### Later Developments

Paul Cézanne (French, 1839 - 1906)

PD-US, Link
Henri Matisse (French, 1869 - 1954)

By Source (WP:NFCC#4), Fair use, Link

By PICASSO, la exposición del Reina-Prado. Guernica is in the collection of Museo Reina Sofia, Madrid. Source page: http://www.picassotradicionyvanguardia.com/08R.php (archive.org), Fair use, Link
Pablo Picasso (Spanish, 1881 - 1973)

### Abstract Expressionism

Fair use, Link
Robert Motherwell (American 1915 - 1991)

Mark Rothko (Russian-America, 1903 - 1970)

Willem de Kooning (Dutch-American, 1904 - 1997)

### Jackson Pollock (America, 1912 - 1956)

The Connoiseur, Norman Rockwell (American, 1894 - 1978)

### Fractals

#### Sierpinski Triangle

By Beojan Stanislaus, CC BY-SA 3.0, Link

#### Katsushika Hokusai葛飾 北斎 (Japanese, 1760 - 1849)

##### The Great Wave off Kanagawa

As we see in the Koch snowflake example, curves which exhibits "self-similarity" seem to have different lengths at different scales of magnification.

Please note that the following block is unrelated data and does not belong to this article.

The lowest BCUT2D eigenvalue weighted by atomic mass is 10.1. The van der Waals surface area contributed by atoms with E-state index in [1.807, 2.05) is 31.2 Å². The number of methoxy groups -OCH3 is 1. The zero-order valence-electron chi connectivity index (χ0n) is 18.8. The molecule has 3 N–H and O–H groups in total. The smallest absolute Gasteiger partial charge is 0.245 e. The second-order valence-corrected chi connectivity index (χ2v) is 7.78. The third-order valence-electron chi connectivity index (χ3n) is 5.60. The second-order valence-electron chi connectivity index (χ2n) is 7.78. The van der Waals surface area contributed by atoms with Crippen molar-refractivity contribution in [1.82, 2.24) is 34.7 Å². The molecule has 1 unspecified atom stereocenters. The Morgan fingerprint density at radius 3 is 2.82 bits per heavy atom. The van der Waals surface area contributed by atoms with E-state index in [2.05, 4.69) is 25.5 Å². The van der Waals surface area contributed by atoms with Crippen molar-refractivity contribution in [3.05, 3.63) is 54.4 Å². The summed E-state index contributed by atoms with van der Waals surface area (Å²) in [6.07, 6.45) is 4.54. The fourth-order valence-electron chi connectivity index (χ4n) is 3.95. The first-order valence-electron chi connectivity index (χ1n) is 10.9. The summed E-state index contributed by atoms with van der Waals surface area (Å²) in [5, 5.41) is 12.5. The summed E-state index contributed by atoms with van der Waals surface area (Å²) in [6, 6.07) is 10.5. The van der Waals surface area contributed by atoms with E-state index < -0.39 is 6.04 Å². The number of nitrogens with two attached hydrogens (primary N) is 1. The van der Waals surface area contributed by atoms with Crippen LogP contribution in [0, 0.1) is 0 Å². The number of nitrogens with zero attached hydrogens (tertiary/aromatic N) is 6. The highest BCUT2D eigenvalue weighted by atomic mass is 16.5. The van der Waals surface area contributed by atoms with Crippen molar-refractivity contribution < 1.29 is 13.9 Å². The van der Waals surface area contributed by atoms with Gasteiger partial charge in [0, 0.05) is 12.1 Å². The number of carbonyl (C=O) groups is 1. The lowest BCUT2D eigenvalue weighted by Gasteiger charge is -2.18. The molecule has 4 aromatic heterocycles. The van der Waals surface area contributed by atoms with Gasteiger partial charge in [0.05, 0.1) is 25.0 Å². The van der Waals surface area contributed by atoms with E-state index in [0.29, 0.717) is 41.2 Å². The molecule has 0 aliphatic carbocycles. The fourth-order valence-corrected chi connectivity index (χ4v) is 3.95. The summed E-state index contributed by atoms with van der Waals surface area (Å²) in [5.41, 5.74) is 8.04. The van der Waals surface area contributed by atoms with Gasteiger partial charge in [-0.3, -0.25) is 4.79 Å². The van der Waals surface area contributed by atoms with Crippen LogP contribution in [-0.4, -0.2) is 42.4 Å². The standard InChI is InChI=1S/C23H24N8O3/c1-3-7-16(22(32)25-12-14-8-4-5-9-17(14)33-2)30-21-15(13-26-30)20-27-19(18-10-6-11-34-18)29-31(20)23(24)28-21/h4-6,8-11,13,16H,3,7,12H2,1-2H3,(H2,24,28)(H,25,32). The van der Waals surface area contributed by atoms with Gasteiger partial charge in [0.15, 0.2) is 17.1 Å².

In mathematical terminology, these curves have non-integer "dimension". Roughly speaking, their geometry lies somewhere between between a line and a plane.

The Kock snowflake has dimension: $\displaystyle \log_3 4 \approx 1.2619.$

The Sierpinski triangle, which may be constructed by "hollowing out" a filled-in triangle (which has dimension 2), has dimension: $\displaystyle \log_2 3 \approx 1.5850.$

By Beojan Stanislaus, CC BY-SA 3.0, Link

### Box-Counting Dimension

One way to compute the dimension of a set $S$ is the so-called "Box Counting" method:
1. Position the set $S$ in question in a rectangular box.
2. Subdivide the rectangular box into squares of the same width $s$.
3. Count the number $N$ of boxes which has non-empty intersection with $S$ under examination.
4. Compute $\displaystyle \log_{\frac{1}{s}} N$.
5. Repeat the procedure with smaller and smaller boxes. In many cases, as the size of the boxes tend to zero, the quantity computed in Step 4 approaches a fixed number. This number is the (fractal) dimension of the set $S$.

Computing the dimension of the coastline of Great Britain via the box-counting method.